The Return Of Mainstream Rock
The top-played song at Mainstream Rock WMMR Philadelphia is the Raconteurs, “Sunday Driver.” With that song having run its course, and having been followed-up with “Help Me Stranger,” WMMR is pretty much all alone in the format in supporting it. But there are Mainstream Rock reporters playing “Help Me Stranger” as well. And a significant number playing the current from Sum 41—a dividing line band between Alternative and Active Rock in the early 2000s—or Black Keys—a dividing line band as recently as a few years ago.
The most-played song at KISW Seattle is “Blow” by Ed Sheeran, Bruno Mars, and Chris Stapleton, who has already appeared on the Mainstream Rock chart. KISW was the first rock station to get to double-digit spins several weeks ago when the notion of Ed Sheeran on the rock chart still bore discussion. Now the format, certainly willing to support Greta Van Fleet’s Led Zeppelin homages, has made “Blow” the second fastest-growing song on the Mainstream Rock chart.
The fastest-growing song on the Mainstream Rock chart is Volbeat’s “Last Day Under The Sun.” That band has had its retro homages before—particularly the Kiss-like “Heaven Nor Hell”—but this one sounds like early ‘80s corporate rock. “Dance Macabre” by Ghost, the song that reinvigorated my interest in the Active Rock format a year ago, is by a costumed band that is essentially today’s Kiss, doing their dance/rock equivalent of “I Was Made For Loving You.” It sounds more like a pop or Alternative record than anything heard on Active Rock in recent memory, but the band’s image pigeonholed it at Mainstream Rock, where it still went No. 1.
I have enjoyed the rock chart a lot more over the last year. The difficulties in scoring a true hit without the support of other formats led a slew of bands to release covers, from Disturbed’s The Sound of Silence” to Bad Wolves’ Zombie, to Five Finger Death Punch’s “Blue On Black” that took them in a more accessible direction. The success of Greta Van Fleet steered even existing chart acts toward the Zeppelinesque. Those following the 30 year history of rock radio since the advent of Classic Rock know that “bands that sound like Zeppelin” is always the re-set button. It’s not the fix, but I’d rather hear “sounds like Zeppelin” then “sounds like Chevelle” until we find one.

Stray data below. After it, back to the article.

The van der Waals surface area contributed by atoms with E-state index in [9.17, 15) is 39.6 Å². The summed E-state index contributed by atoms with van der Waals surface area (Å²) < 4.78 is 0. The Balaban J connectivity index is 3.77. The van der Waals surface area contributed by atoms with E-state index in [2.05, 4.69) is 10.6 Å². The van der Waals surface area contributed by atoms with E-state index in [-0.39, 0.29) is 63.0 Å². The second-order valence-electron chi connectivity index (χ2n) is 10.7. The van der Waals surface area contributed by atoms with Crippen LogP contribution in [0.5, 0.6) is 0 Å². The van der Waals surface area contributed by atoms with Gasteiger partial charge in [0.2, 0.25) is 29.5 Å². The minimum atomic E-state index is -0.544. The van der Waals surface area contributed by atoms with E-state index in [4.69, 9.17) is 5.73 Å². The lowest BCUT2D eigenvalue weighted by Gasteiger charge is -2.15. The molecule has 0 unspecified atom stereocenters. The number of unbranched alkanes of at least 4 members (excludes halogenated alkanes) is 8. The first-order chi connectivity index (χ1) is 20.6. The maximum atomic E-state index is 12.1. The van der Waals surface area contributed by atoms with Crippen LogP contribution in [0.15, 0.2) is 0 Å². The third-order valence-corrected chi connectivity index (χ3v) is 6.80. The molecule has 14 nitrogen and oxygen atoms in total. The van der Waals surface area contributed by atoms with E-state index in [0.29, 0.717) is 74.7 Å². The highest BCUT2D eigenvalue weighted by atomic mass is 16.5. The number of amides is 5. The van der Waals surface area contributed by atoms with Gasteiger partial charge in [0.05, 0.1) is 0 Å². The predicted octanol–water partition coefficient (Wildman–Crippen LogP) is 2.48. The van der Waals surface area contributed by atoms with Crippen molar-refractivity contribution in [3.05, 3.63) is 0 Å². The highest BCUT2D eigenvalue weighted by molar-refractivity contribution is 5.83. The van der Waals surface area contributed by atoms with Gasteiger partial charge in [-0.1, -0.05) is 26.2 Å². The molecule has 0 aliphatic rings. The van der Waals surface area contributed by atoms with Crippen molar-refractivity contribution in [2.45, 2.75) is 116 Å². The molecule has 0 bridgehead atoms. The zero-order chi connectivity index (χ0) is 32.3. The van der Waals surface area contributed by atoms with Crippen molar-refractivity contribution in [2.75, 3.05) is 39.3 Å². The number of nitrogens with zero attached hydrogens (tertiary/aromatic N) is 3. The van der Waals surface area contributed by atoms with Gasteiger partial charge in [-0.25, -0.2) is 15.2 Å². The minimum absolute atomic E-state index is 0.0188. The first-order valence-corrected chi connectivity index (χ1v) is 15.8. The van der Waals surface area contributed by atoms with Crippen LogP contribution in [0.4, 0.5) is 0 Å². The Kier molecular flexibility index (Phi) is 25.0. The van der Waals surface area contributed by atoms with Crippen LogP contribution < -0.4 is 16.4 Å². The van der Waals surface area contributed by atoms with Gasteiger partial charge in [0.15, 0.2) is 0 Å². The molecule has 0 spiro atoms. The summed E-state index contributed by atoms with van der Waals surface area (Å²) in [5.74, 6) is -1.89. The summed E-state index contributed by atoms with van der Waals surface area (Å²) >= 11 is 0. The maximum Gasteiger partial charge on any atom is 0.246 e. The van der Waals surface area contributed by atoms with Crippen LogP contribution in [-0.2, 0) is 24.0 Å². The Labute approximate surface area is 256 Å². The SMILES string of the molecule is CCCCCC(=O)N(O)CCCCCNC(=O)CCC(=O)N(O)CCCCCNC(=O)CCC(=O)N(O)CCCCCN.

In the early ‘90s, as Album Rock stations struggled to stay competitive with Classic Rock, many defaulted to “Heritage Rock” with lots of gold and a handful of currents that sounded like Zeppelin, or Bad Company. (Remember “Bad Thing” by Cry of Love?) That format essentially dissolved when the New Rock Revolution began—stations finished the transition to Classic Rock, snapped up the Alternative franchise for themselves, or followed a harder path to Active Rock (especially since so much of the music powering Alternative fit there as well).
For those stations that never quite embraced Active Rock, there was the designation Mainstream Rock and a small crew of Billboard/Nielsen BDS chart reporters. Then, the two formats were eventually folded together into one Mainstream Rock chart. At the time, it was because those Mainstream stations still playing currents were playing mostly what their Active brethren were handing down. But as Active stations became more library-driven and the music changed, Mainstream Rock became a more accurate description.